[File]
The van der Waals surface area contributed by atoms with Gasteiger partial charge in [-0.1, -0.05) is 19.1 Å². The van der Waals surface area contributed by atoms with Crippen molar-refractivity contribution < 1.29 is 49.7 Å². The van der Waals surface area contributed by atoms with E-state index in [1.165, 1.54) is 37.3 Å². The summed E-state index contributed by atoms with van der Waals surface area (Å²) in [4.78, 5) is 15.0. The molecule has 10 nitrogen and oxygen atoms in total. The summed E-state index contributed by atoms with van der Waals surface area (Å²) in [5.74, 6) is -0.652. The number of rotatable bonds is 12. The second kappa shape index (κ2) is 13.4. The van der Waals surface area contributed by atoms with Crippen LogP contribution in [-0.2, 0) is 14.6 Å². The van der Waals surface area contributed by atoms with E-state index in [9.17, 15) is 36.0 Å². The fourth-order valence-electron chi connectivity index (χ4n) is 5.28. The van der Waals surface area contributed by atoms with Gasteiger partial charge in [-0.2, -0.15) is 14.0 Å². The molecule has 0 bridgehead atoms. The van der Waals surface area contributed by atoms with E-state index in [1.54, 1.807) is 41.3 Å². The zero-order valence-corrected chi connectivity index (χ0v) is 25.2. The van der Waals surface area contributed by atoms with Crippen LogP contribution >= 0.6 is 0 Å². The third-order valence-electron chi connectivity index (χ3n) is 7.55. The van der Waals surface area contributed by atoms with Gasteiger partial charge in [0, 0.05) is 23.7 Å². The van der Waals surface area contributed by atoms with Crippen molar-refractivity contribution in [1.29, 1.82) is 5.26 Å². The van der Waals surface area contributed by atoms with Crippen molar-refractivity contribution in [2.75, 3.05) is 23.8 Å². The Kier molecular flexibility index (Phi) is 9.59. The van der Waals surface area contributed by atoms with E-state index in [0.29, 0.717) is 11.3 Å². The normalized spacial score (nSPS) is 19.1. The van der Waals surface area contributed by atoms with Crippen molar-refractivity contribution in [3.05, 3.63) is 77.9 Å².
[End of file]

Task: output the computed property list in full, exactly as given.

The van der Waals surface area contributed by atoms with Gasteiger partial charge in [-0.1, -0.05) is 19.1 Å². The van der Waals surface area contributed by atoms with Crippen molar-refractivity contribution < 1.29 is 49.7 Å². The van der Waals surface area contributed by atoms with E-state index in [1.165, 1.54) is 37.3 Å². The summed E-state index contributed by atoms with van der Waals surface area (Å²) in [4.78, 5) is 15.0. The molecule has 10 nitrogen and oxygen atoms in total. The summed E-state index contributed by atoms with van der Waals surface area (Å²) in [5.74, 6) is -0.652. The number of rotatable bonds is 12. The second kappa shape index (κ2) is 13.4. The van der Waals surface area contributed by atoms with Crippen LogP contribution in [-0.2, 0) is 14.6 Å². The van der Waals surface area contributed by atoms with E-state index in [9.17, 15) is 36.0 Å². The fourth-order valence-electron chi connectivity index (χ4n) is 5.28. The van der Waals surface area contributed by atoms with Gasteiger partial charge in [-0.2, -0.15) is 14.0 Å². The molecule has 0 bridgehead atoms. The van der Waals surface area contributed by atoms with E-state index in [1.54, 1.807) is 41.3 Å². The zero-order valence-corrected chi connectivity index (χ0v) is 25.2. The van der Waals surface area contributed by atoms with Crippen LogP contribution >= 0.6 is 0 Å². The third-order valence-electron chi connectivity index (χ3n) is 7.55. The van der Waals surface area contributed by atoms with Gasteiger partial charge in [0, 0.05) is 23.7 Å². The van der Waals surface area contributed by atoms with Crippen molar-refractivity contribution in [1.29, 1.82) is 5.26 Å². The van der Waals surface area contributed by atoms with Crippen molar-refractivity contribution in [2.75, 3.05) is 23.8 Å². The Kier molecular flexibility index (Phi) is 9.59. The van der Waals surface area contributed by atoms with E-state index in [0.29, 0.717) is 11.3 Å². The normalized spacial score (nSPS) is 19.1. The van der Waals surface area contributed by atoms with Crippen molar-refractivity contribution in [3.05, 3.63) is 77.9 Å².